Of the 16 books reviewed, only 4 are “highly recommended”: Colander, Mankiw, Krugman and Wells, and Baumol and Blinder.

The other end of the spectrum includes:

* Hubbard and O’Brien, which includes a NASA graph with a shameful overlay. (For comparison purposes, imagine a biology book with an pointlessly skeptical image about whether the Galapagos Islands really provides evidence for evolution by natural selection.)

* Gwartney, Stroup, Sobel, and Macpherson, which says things like “[T]he earth has experienced both warming and cooling trends in the past, and the current warming trend may well be unrelated to the emissions of carbon dioxide and other greenhouse gases into the atmosphere.”  I’m sad to announce that this book is the winner of the 2010 Ruffin and Gregory Award for the Worst Treatment of Climate Change in an Economics Textbook. The tradition prize here—as pioneered by Ruffin and Gregory, whose book died 10 years ago and is now selling for $0.09 on Amazon—is for the book in question to be hounded out of print. You can help make that happen by sending a complaint to the publisher’s representative at Cengage Learning,, and to the authors themselves:,,,

10 Responses to Top economics textbook — McConnell, Brue, and Flynn — gets climate science and policy wrong

  1. I. Snarlalot Thiezdaise says:

    Well it’s good to hear that at least a few texts are “highly recommended.” I can’t help remembering that it was America’s best in business education that gave us G. W. Bush, our first MBA president.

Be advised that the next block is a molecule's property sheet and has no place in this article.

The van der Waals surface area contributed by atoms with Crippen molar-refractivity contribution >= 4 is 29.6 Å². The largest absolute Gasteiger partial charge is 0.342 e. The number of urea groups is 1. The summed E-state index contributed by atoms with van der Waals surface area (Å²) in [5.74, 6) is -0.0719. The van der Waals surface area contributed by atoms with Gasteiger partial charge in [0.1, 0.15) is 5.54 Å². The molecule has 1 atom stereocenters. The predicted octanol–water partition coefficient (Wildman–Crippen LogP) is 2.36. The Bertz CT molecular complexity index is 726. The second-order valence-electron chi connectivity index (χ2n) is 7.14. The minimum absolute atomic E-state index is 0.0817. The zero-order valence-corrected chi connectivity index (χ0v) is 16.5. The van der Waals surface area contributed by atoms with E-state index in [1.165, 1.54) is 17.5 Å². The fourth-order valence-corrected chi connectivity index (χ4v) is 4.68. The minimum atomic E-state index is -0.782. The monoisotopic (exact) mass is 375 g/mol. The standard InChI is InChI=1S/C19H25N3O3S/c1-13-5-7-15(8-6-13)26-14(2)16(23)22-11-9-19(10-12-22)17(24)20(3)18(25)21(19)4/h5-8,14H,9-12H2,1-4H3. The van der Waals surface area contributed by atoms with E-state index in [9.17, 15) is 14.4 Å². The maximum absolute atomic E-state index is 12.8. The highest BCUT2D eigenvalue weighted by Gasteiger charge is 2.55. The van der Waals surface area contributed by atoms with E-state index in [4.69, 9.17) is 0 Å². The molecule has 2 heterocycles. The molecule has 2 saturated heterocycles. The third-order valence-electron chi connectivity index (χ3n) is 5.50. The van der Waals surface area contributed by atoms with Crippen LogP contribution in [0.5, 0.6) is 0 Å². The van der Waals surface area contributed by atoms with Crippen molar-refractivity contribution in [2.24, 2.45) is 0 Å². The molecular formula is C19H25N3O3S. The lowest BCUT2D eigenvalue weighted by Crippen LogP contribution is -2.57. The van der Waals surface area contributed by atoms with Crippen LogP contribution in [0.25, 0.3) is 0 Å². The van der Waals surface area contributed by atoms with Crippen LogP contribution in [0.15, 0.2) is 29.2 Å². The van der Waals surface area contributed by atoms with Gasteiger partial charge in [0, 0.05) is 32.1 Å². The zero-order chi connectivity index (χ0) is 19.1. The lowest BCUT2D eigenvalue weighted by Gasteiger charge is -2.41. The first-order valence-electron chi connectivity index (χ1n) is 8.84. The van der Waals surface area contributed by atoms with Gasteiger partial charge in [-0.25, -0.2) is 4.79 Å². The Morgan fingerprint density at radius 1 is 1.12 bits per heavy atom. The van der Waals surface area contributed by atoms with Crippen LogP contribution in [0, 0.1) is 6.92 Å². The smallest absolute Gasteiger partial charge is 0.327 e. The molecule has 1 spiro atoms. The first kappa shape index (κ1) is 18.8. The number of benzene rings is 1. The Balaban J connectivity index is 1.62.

So sad.

  2. dwight says:

    Wow, and I thought statements like, “the increase in earth’s temperature indicates global warming” were simply tautological.

  3. john atcheson says:

    The tow biggest impediments to action on global warming are misguided economists and a misguided (perhaps intentionally) media.

    It’s sad to see we’re churning out more of them. I teach an environmental economics course and the degree of misinformation in my students about basic things like the effect of discounting, the fact that we assign zero value to natural capital (encouraging their liquidation), and the “cost” of regulation.

    As for the latter, Michael Porter of Harvard’s business school has done a lot of work showing that intelligent regulation can actually function as an economic stimulus.

    But thanks to 35 years of Reaganism, no one seems to know that.

  4. Foppe says: